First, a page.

Throughout that time, the Beatles' journey was indeed a long and winding road, their itinerary becoming wilder and more unpredictable as it unfolded...STAR CLUB, CAVERN, BRIAN EPSTEIN, GEORGE MARTIN, M.B.E., ED SULLIVAN, BIGGER THAN JESUS, IMELDA MARCOS, SERGEANT PEPPER, SUMMER OF LOVE, MAHARISHI, APPLE, YOKO ONO, LET IT BE...and yet, with hindsight, it's still possible to trace unmistakable fracture-lines in the order and chaos of events held together, paradoxically, by the inextricable hand of fate. The highs and the lows, in every conceivable sense. And those unforgettable others, yet to come.

If you can get over the odd jarring, marginally detrimental, bias then this is a major achievement.

VERY HIGHLY RECOMMENDED
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18 of 20 people found the following review helpful
3.0 out of 5 stars It's OK, But Spoiled by Pro-Lennon Bias, 6 Jan. 2006
By 
G Reid (Edinburgh) - See all my reviews
(REAL NAME)   
This review is from: Shout!: The True Story of the Beatles (Paperback)
The author sets out his stall early on, declaring that for him Lennon was three-quarters of the Beatles. So the McCartney that emerges from the book is a bitter, jealous wannabe, Harrison an untalented, charmless duffer. Lennon alone is the charismatic driving force behind the group.
The odd thing is, that Lennon seems to have been a deeply unpleasant personality. (Norman recounts without criticism his appalling treatment of his first wife, Cynthia, and his sneering mockery of those around him. He repeats without comment a story that Lennon may have brought about his friend Stuart Sutcliffe's death by repeatedly kicking him in the head one time. And when Lennon urinates from his Hamburg balcony onto the heads of nuns passing below we're obviously supposed to laugh at the laddish high jinks.)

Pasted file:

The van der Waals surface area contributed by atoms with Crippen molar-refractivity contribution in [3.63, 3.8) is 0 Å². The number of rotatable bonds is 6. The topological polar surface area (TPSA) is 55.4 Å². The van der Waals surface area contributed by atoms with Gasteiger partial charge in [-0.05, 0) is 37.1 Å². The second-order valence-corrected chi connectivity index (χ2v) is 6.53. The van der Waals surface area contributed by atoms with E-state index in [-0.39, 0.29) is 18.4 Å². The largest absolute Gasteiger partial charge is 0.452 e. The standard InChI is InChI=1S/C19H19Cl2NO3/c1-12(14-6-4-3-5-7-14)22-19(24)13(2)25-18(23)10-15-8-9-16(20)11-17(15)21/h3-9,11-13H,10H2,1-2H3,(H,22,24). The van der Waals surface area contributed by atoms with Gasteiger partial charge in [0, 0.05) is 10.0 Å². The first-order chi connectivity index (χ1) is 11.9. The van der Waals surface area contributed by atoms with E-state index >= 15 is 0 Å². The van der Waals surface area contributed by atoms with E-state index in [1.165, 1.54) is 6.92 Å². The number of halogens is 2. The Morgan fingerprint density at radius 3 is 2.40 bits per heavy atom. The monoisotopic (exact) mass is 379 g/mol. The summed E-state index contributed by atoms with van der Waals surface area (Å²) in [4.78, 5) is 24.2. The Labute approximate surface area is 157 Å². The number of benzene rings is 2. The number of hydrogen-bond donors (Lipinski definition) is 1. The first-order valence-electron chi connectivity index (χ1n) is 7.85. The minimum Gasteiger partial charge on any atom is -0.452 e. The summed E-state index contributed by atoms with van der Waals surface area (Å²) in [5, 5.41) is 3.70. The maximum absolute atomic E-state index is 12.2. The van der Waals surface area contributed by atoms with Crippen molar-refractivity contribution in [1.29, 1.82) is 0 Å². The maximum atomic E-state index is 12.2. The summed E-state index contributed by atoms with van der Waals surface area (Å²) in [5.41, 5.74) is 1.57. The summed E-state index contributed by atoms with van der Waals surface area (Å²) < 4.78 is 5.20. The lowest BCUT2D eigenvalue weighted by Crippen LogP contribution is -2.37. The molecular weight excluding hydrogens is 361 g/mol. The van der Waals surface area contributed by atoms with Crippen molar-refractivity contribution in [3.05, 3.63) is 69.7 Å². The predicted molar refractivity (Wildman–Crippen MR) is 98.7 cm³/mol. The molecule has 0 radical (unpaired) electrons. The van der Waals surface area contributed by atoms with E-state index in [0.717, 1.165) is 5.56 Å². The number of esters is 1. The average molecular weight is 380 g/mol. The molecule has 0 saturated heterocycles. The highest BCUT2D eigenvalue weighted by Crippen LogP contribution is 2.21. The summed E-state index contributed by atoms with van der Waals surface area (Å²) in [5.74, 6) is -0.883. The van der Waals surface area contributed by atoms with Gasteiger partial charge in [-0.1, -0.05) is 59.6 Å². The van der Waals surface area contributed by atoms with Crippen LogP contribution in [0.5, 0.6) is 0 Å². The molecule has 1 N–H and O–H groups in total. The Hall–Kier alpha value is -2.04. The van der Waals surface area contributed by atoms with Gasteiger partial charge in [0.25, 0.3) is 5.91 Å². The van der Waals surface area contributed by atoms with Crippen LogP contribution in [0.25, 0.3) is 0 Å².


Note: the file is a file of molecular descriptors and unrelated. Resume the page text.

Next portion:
It's as if Norman is at some level aware of how ghastly his hero really is, and as a result has to denigrate the other Beatles by comparison. (He reminded me of a small kid sycophantically sucking up to the playground bully in this book.)
It's a shame too that the prologue tries to connect the murder of Lennon with the terrorist attack of 9/11 - a serious error of judgement - and I didn't like the smug way the author reckons his is still the best biography of the Beatles.
So, in short, well researched and a good read, but in no sense impartial.
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2 of 2 people found the following review helpful
5.0 out of 5 stars Fascinating - The Bible of Beatles biographies!, 15 Aug. 1997
By A Customer
The story of the Beatles' rise to fame has probably been chronicled in hundreds, if not thousands of books all over the world. Why is Phillip Norman's "SHOUT!: The Beatles in Their Generation" different? This is one of those rare books in which the author, while praising his subject, is not afraid of showing the Beatles as human beings, with virtues as well as flaws, strenghts as well as weaknesses.

Philip Norman gives an astonishingly well researched account of the Beatles' life story, focusing briefly but thoroughly on each of the four musicians' childhood and adolescence, and in more detail on their early struggles and their world-wide success, their break-up and their evolution as people and musicians. This book is a fascinating read, both for the casual rock fan and the most die-hard Beatlemaniac. Without a doubt, "SHOUT!: The Beatles in Their Generation" is the Bible of Beatles biographies, and a book no true Beatles fan should be without.